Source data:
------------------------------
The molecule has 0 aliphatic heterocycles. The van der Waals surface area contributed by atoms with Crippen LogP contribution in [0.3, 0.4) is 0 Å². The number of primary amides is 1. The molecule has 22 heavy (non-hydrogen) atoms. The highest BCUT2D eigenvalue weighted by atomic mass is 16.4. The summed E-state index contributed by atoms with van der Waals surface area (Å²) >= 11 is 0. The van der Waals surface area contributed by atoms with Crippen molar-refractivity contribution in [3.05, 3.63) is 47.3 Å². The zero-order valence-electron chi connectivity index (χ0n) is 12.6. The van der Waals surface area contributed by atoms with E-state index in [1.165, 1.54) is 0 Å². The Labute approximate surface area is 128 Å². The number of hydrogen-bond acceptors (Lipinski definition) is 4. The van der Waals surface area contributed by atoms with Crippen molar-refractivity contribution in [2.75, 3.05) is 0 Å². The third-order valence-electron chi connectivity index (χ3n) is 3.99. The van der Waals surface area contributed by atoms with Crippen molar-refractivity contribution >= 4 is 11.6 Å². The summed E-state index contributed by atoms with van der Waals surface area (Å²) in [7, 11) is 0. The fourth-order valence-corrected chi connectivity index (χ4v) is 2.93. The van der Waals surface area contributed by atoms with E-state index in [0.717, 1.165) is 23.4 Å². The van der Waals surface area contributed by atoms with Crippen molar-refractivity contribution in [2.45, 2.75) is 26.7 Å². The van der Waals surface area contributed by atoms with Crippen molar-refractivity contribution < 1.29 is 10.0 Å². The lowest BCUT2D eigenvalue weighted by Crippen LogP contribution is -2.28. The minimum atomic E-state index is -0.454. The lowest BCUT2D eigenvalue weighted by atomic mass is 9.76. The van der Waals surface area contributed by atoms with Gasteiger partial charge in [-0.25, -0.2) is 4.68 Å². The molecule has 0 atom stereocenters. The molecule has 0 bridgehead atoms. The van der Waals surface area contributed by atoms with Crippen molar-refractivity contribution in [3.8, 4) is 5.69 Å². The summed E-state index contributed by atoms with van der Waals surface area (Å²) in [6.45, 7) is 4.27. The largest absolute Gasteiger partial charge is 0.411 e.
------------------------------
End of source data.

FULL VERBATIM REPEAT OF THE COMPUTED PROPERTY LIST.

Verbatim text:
The molecule has 0 aliphatic heterocycles. The van der Waals surface area contributed by atoms with Crippen LogP contribution in [0.3, 0.4) is 0 Å². The number of primary amides is 1. The molecule has 22 heavy (non-hydrogen) atoms. The highest BCUT2D eigenvalue weighted by atomic mass is 16.4. The summed E-state index contributed by atoms with van der Waals surface area (Å²) >= 11 is 0. The van der Waals surface area contributed by atoms with Crippen molar-refractivity contribution in [3.05, 3.63) is 47.3 Å². The zero-order valence-electron chi connectivity index (χ0n) is 12.6. The van der Waals surface area contributed by atoms with E-state index in [1.165, 1.54) is 0 Å². The Labute approximate surface area is 128 Å². The number of hydrogen-bond acceptors (Lipinski definition) is 4. The van der Waals surface area contributed by atoms with Crippen molar-refractivity contribution in [2.75, 3.05) is 0 Å². The third-order valence-electron chi connectivity index (χ3n) is 3.99. The van der Waals surface area contributed by atoms with Crippen molar-refractivity contribution >= 4 is 11.6 Å². The summed E-state index contributed by atoms with van der Waals surface area (Å²) in [7, 11) is 0. The fourth-order valence-corrected chi connectivity index (χ4v) is 2.93. The van der Waals surface area contributed by atoms with E-state index in [0.717, 1.165) is 23.4 Å². The van der Waals surface area contributed by atoms with Crippen molar-refractivity contribution in [2.45, 2.75) is 26.7 Å². The van der Waals surface area contributed by atoms with Crippen molar-refractivity contribution < 1.29 is 10.0 Å². The lowest BCUT2D eigenvalue weighted by Crippen LogP contribution is -2.28. The minimum atomic E-state index is -0.454. The lowest BCUT2D eigenvalue weighted by atomic mass is 9.76. The van der Waals surface area contributed by atoms with Gasteiger partial charge in [-0.25, -0.2) is 4.68 Å². The molecule has 0 atom stereocenters. The molecule has 0 bridgehead atoms. The van der Waals surface area contributed by atoms with Crippen molar-refractivity contribution in [3.8, 4) is 5.69 Å². The summed E-state index contributed by atoms with van der Waals surface area (Å²) in [6.45, 7) is 4.27. The largest absolute Gasteiger partial charge is 0.411 e.